On Thursday, Greens Senator Sarah Hanson-Young won her case against Bauer Media, with the NSW Supreme Court ruling in her favour (though declining to award costs to either party).
The case was about a 2012 image published in Zoo Weekly in which Hanson-Young’s head was superimposed on a lingerie model’s body. The magazine had urged Hanson-Young to agree to a “tasteful” bikini or lingerie shoot, saying that if she agreed, the magazine would gladly house the next boatload of asylum seekers in the Zoo office. Hanson-Young wasn’t amused — she sued, arguing the image held her up to ridicule and implied she was only important as a sexual object. Nearly three years later, she won, saying in a statement on Sunday that it was important for young women to see their leaders taking a stand against sexism.
Of course, newspapers, magazines and websites use photoshopping on a daily basis to drive home their stories. And in the days before Photoshop became common, cartoonists have for centuries lampooned public figures through similar methods. The law on whether or not this is defamatory is very, very blurred, Minter Ellison lawyer Peter Bartlett says.
Bartlett advises The Age on legal issues before publication and says Walkley-winning Age cartoonist Ron Tandberg often quips that he could publish books of cartoons kiboshed by Bartlett’s legal advice.
“It’s staggering to me how someone like a Ron Tandberg can look at that article and pick out the guts of it, and create very simple and provocative cartoon. It’s an absolute art.” But which ones go too far? Bartlett says it’s largely a “gut reaction” judgement on whether it crosses the line, and whether the subject will sue.
“We had hoped that with High Court decisions on freedom to communicate on matters of government and politics, there would be fewer instances of politicians suing,” said Griffith University media law expert Mark Pearson. “But that has proved over more than 20 years now to be far less effective a defence than we’d hoped.”
“Material should only be defensible if it has a real public benefit element to it on a real matter of public concern,” Pearson said.
In the Hanson-Young case, Pearson says, the derogatory and sexist nature of the material, and the fact that it wasn’t closely tied to a criticism in the news cycle, made it hard to argue public interest.
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In copyright law, there exists a defence for satire and parody. But no such defence exists in matters of defamation. This means the only defence media outlets are left with is honest opinion or fair comment. “That requires that the material be factually based, and be on a matter of public interest, and be fair,” Pearson said. “The problem with photoshopping heads of people on bodies in awkward or embarrassing situations is that it is a work of fiction to be doing that — so it’s very hard to argue that it is based on true facts, no matter how much a matter of public concern the actual message coming from it might be.”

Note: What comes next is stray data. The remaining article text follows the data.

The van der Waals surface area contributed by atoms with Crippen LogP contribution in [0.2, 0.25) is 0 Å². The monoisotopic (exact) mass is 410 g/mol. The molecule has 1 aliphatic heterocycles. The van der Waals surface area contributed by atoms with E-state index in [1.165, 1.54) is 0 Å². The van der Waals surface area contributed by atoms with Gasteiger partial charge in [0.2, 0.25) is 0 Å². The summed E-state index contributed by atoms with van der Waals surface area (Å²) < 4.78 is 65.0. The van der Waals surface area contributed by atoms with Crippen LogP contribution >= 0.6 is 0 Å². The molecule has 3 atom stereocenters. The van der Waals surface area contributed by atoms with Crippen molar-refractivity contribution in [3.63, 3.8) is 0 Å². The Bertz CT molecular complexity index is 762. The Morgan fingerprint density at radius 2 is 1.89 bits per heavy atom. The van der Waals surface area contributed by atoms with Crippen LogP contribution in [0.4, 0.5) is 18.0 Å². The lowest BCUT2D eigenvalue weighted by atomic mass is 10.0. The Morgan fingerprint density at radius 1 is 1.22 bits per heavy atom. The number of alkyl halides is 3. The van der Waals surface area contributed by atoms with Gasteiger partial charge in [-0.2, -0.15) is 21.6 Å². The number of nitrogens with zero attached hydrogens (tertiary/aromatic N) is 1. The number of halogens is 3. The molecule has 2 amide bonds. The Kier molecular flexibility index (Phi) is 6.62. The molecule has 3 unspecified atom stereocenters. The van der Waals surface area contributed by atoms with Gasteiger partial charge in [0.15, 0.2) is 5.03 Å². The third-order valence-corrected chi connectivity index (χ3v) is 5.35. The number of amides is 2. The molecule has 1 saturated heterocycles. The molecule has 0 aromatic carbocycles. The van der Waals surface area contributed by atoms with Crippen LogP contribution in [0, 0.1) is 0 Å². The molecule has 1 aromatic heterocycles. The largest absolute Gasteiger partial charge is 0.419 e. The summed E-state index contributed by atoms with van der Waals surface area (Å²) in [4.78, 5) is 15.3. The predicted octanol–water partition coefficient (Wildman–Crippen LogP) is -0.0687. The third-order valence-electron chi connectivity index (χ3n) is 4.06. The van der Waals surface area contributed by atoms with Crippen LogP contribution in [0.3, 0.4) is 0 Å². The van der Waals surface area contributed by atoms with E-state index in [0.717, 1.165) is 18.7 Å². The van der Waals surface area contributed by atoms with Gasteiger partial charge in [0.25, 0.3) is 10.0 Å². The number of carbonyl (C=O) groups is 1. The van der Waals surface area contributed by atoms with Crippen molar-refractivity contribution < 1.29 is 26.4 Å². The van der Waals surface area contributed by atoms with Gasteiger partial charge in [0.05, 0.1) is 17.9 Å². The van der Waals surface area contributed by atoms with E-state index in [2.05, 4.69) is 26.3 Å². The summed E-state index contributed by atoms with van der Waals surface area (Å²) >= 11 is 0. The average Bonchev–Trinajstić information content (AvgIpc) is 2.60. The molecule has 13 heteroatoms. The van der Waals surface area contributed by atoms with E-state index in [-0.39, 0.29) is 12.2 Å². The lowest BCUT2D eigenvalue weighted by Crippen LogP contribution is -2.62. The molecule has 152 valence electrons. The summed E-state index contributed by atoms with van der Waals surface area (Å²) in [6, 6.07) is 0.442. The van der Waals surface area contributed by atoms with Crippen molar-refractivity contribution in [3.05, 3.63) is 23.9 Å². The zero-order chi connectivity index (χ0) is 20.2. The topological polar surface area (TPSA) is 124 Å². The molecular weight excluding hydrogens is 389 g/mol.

It tends to be safer to extrapolate such depictions from matters in the news. But even then, lawyers will often wildly disagree on such satirical depictions and their imputations. In 2013, Crikey asked some of the nation’s leading defamation lawyers on whether Hanson-Young had a case. Barlett said she “quite possibly” did, but Justin Quill of Kelly Hazel Quill disagreed.
“I don’t think the average reader would have thought any less of her because it was clear it was just a photoshopped image,” Quill said. “Does it hold her up to public ridicule? I don’t think so. There was no attempt to pretend it was her — I don’t think it’s enough to justify a defamation action.”
In a similar case, Bartlett says, most defamation lawyers thought the ABC was in the clear when it aired a Pauline Pantsdown song lampooning Pauline Hanson in 1998. But a court ruled it implied Hanson was a homosexual and “generally unsavoury character”, and ordered it not be played again (the injunction is still in force in Queensland).
There’s a long history of public figures suing the media for publishing photos of them to do with sex or gender, whether doctored, drawn or real. In 1993, rugby league player Andrew Ettingshausen won $100,000 from HQ magazine after it published a photo of his genitals (Ettingshausen argued the magazine had implied he deliberately allowed the photo to be taken). And newsreader Anne Fulwood won her case against Penthouse in the same year after it published a cartoon depicting her as naked from the waist down. And more recently, Chris Kenny won a payout and apology from the ABC last year after a sketch from The Chaser, featuring a digitally altered photo of Kenny, was found to have breached ABC editorial policy.